Romaine Lettuce E. Coli Outbreak Has Claimed Its First Casualty [UPDATED]

Thursday, May 3 Update: CNN and other outlets report today that the E. coli outbreak tied to prepackaged chopped romaine lettuce has now spread to 25 states, affecting 121 people, including the outbreak's first casualty in California. The CDC stated earlier this week that "the strain identified in this outbreak is particularly virulent and known to be associated with higher hospitalization and complication rates." Symptoms include severe stomach cramps, diarrhea, and vomiting, and begin three to four days after consuming the tainted substance. The most recent cases reported symptoms starting on April 21.

If you miss romaine lettuce, yesterday Lifehacker offered a substitute for your Caesar salad needs, even though it pointed out "it's reportedly safe to consume romaine lettuce that you're positively sure isn't from Yuma, Arizona." Still, "it's also perfectly normal to feel a little wary of that particular leaf."

[Note: Lifehacker, like The Takeout, is owned by Univision Communications.]

Thursday, April 20: We reported earlier this week on various food safety issues, including an E. coli outbreak tied to chopped romaine lettuce sold in prepackaged salad mixes. Since then, the Centers For Disease Control And Prevention has reported that the outbreak has spread to 16 states and has affected 53 people. So now, the CDC is very clear on its website: "If you have store-bought chopped romaine lettuce at home, including salads and salad mixes with chopped romaine, don't eat it and throw it away." Can't get much clearer than that.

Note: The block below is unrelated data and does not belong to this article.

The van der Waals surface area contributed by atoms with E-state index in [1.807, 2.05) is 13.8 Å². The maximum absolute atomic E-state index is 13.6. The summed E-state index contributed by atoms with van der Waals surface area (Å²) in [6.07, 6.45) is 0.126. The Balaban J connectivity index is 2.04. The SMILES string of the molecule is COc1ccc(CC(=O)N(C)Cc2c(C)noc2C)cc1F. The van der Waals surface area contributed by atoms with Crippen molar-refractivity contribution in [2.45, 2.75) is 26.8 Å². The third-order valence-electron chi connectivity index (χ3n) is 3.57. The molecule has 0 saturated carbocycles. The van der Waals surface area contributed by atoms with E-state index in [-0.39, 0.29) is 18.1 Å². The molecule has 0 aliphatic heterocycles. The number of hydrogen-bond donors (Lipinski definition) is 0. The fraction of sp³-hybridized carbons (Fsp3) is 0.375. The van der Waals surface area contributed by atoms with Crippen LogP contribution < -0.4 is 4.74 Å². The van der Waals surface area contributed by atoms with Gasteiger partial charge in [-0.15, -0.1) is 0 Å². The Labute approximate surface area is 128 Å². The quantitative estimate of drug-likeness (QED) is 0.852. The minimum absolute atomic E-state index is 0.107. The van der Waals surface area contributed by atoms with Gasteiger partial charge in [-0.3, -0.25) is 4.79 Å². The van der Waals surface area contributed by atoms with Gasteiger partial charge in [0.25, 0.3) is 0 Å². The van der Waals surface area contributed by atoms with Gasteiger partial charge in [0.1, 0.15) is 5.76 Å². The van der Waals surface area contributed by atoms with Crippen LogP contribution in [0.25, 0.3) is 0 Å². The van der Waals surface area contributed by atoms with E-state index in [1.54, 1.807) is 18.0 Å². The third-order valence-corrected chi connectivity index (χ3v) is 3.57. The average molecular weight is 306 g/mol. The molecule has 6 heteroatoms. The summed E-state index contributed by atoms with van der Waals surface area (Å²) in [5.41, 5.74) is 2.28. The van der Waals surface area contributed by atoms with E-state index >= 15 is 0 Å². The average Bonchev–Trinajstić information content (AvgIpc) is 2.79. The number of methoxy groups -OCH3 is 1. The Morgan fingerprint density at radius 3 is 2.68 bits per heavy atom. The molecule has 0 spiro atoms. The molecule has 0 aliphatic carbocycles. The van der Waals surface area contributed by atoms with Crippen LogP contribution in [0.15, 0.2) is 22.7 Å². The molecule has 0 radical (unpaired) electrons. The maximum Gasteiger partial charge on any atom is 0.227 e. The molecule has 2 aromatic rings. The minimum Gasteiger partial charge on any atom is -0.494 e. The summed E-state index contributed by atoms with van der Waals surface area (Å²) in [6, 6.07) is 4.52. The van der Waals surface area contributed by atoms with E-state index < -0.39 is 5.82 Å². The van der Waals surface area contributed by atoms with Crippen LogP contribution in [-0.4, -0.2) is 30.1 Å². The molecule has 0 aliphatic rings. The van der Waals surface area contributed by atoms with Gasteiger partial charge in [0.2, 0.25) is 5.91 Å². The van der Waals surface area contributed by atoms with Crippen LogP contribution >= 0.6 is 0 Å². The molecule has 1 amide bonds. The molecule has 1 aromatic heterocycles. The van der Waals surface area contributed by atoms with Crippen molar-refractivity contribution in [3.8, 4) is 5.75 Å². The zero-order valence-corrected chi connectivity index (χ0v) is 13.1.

The CDC says that the outbreak can not be traced to a specific farmer or supplier, it does say that the affected lettuce appears to come from the Yuma, Arizona region. But if you're curious as to how the CDC manages to track these types of outbreaks, NPR notes that the CDC traced the infection "to romaine lettuce after interviewing many of the sick people and asking about the foods they had eaten and other exposures before they became ill. Nearly all—41 of 43—said they had eaten romaine lettuce in the week before they were interview[ed]... After checking with the restaurants where the interviewees had eaten, it became clear the restaurants had used bagged, chopped romaine lettuce to make their salads. The CDC said, the patients didn't report whole heads or hearts of romaine."

So that bagged romaine-containing salad in your fridge, even if you've already eaten out of it and not gotten sick? Toss it. Don't even look at. Just throw it away.